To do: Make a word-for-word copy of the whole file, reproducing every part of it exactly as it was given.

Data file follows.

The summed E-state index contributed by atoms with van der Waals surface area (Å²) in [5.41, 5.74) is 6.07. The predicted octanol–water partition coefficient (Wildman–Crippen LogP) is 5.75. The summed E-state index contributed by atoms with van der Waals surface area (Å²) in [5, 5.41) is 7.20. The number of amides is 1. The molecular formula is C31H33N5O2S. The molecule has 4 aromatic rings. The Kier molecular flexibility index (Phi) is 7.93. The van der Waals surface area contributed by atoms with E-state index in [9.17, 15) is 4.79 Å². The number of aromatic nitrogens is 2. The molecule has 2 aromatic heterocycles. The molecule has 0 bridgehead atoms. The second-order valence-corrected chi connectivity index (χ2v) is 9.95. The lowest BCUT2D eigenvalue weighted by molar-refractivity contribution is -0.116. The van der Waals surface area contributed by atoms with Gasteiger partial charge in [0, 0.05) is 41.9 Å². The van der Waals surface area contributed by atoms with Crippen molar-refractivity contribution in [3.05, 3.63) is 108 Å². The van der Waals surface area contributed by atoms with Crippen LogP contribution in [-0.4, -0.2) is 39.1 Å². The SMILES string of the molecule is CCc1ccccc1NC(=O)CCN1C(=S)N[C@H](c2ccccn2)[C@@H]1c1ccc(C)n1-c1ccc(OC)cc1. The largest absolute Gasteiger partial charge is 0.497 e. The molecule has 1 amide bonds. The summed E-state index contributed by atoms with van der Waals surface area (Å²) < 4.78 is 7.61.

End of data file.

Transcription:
The summed E-state index contributed by atoms with van der Waals surface area (Å²) in [5.41, 5.74) is 6.07. The predicted octanol–water partition coefficient (Wildman–Crippen LogP) is 5.75. The summed E-state index contributed by atoms with van der Waals surface area (Å²) in [5, 5.41) is 7.20. The number of amides is 1. The molecular formula is C31H33N5O2S. The molecule has 4 aromatic rings. The Kier molecular flexibility index (Phi) is 7.93. The van der Waals surface area contributed by atoms with E-state index in [9.17, 15) is 4.79 Å². The number of aromatic nitrogens is 2. The molecule has 2 aromatic heterocycles. The molecule has 0 bridgehead atoms. The second-order valence-corrected chi connectivity index (χ2v) is 9.95. The lowest BCUT2D eigenvalue weighted by molar-refractivity contribution is -0.116. The van der Waals surface area contributed by atoms with Gasteiger partial charge in [0, 0.05) is 41.9 Å². The van der Waals surface area contributed by atoms with Crippen molar-refractivity contribution in [3.05, 3.63) is 108 Å². The van der Waals surface area contributed by atoms with Crippen LogP contribution in [-0.4, -0.2) is 39.1 Å². The SMILES string of the molecule is CCc1ccccc1NC(=O)CCN1C(=S)N[C@H](c2ccccn2)[C@@H]1c1ccc(C)n1-c1ccc(OC)cc1. The largest absolute Gasteiger partial charge is 0.497 e. The molecule has 1 amide bonds. The summed E-state index contributed by atoms with van der Waals surface area (Å²) < 4.78 is 7.61.